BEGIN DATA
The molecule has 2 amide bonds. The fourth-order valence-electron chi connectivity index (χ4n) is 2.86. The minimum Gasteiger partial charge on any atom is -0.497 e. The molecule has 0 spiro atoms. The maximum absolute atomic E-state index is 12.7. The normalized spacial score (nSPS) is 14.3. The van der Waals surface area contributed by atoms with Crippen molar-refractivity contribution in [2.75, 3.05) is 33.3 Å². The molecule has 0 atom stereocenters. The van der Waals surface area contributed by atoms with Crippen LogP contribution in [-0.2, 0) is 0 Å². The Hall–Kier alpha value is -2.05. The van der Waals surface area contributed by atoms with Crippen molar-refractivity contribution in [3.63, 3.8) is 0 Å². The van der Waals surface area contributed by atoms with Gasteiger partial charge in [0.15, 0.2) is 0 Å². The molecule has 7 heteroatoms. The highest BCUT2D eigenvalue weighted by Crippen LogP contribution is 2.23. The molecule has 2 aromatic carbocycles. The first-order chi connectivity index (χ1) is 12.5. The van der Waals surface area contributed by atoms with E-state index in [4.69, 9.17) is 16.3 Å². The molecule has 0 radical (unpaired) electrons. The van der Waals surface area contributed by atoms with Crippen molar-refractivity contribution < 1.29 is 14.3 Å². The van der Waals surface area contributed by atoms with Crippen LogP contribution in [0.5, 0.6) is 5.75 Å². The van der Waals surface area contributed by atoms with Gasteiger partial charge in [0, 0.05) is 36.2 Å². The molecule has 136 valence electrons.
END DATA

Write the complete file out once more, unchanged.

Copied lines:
The molecule has 2 amide bonds. The fourth-order valence-electron chi connectivity index (χ4n) is 2.86. The minimum Gasteiger partial charge on any atom is -0.497 e. The molecule has 0 spiro atoms. The maximum absolute atomic E-state index is 12.7. The normalized spacial score (nSPS) is 14.3. The van der Waals surface area contributed by atoms with Crippen molar-refractivity contribution in [2.75, 3.05) is 33.3 Å². The molecule has 0 atom stereocenters. The van der Waals surface area contributed by atoms with Crippen LogP contribution in [-0.2, 0) is 0 Å². The Hall–Kier alpha value is -2.05. The van der Waals surface area contributed by atoms with Crippen molar-refractivity contribution in [3.63, 3.8) is 0 Å². The van der Waals surface area contributed by atoms with Gasteiger partial charge in [0.15, 0.2) is 0 Å². The molecule has 7 heteroatoms. The highest BCUT2D eigenvalue weighted by Crippen LogP contribution is 2.23. The molecule has 2 aromatic carbocycles. The first-order chi connectivity index (χ1) is 12.5. The van der Waals surface area contributed by atoms with E-state index in [4.69, 9.17) is 16.3 Å². The molecule has 0 radical (unpaired) electrons. The van der Waals surface area contributed by atoms with Crippen molar-refractivity contribution < 1.29 is 14.3 Å². The van der Waals surface area contributed by atoms with Crippen LogP contribution in [0.5, 0.6) is 5.75 Å². The van der Waals surface area contributed by atoms with Gasteiger partial charge in [0, 0.05) is 36.2 Å². The molecule has 136 valence electrons.